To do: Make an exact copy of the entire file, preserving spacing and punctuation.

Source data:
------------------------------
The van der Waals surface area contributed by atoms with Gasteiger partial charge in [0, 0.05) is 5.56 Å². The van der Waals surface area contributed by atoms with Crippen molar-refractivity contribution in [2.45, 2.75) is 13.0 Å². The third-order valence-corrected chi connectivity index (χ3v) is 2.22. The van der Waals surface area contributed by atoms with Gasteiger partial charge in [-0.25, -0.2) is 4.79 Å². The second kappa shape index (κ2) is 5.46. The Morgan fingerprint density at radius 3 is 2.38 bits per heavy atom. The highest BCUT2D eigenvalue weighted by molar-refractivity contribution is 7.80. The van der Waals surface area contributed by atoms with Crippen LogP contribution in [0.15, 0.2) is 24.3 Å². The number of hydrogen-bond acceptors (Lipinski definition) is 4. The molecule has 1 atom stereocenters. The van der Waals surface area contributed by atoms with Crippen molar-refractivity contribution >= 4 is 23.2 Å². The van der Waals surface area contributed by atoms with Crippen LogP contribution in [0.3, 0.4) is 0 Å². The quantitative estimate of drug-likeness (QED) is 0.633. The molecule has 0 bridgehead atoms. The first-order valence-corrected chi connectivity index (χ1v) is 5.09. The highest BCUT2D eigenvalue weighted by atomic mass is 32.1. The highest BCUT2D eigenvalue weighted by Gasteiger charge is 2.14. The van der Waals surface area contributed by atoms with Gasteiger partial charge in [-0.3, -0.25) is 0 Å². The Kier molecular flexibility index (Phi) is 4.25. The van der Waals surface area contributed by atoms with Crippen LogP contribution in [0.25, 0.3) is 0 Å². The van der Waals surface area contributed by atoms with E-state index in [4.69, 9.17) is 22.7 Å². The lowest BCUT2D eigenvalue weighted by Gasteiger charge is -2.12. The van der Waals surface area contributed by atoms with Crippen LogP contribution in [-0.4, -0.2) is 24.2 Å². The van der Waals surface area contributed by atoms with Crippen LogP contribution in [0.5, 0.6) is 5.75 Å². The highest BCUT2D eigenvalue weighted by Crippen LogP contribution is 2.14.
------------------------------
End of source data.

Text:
The van der Waals surface area contributed by atoms with Gasteiger partial charge in [0, 0.05) is 5.56 Å². The van der Waals surface area contributed by atoms with Crippen molar-refractivity contribution in [2.45, 2.75) is 13.0 Å². The third-order valence-corrected chi connectivity index (χ3v) is 2.22. The van der Waals surface area contributed by atoms with Gasteiger partial charge in [-0.25, -0.2) is 4.79 Å². The second kappa shape index (κ2) is 5.46. The Morgan fingerprint density at radius 3 is 2.38 bits per heavy atom. The highest BCUT2D eigenvalue weighted by molar-refractivity contribution is 7.80. The van der Waals surface area contributed by atoms with Crippen LogP contribution in [0.15, 0.2) is 24.3 Å². The number of hydrogen-bond acceptors (Lipinski definition) is 4. The molecule has 1 atom stereocenters. The van der Waals surface area contributed by atoms with Crippen molar-refractivity contribution >= 4 is 23.2 Å². The van der Waals surface area contributed by atoms with Crippen LogP contribution in [0.3, 0.4) is 0 Å². The quantitative estimate of drug-likeness (QED) is 0.633. The molecule has 0 bridgehead atoms. The first-order valence-corrected chi connectivity index (χ1v) is 5.09. The highest BCUT2D eigenvalue weighted by atomic mass is 32.1. The highest BCUT2D eigenvalue weighted by Gasteiger charge is 2.14. The van der Waals surface area contributed by atoms with Gasteiger partial charge in [-0.3, -0.25) is 0 Å². The Kier molecular flexibility index (Phi) is 4.25. The van der Waals surface area contributed by atoms with Crippen LogP contribution in [0.25, 0.3) is 0 Å². The van der Waals surface area contributed by atoms with E-state index in [4.69, 9.17) is 22.7 Å². The lowest BCUT2D eigenvalue weighted by Gasteiger charge is -2.12. The van der Waals surface area contributed by atoms with Crippen LogP contribution in [-0.4, -0.2) is 24.2 Å². The van der Waals surface area contributed by atoms with Crippen LogP contribution in [0.5, 0.6) is 5.75 Å². The highest BCUT2D eigenvalue weighted by Crippen LogP contribution is 2.14.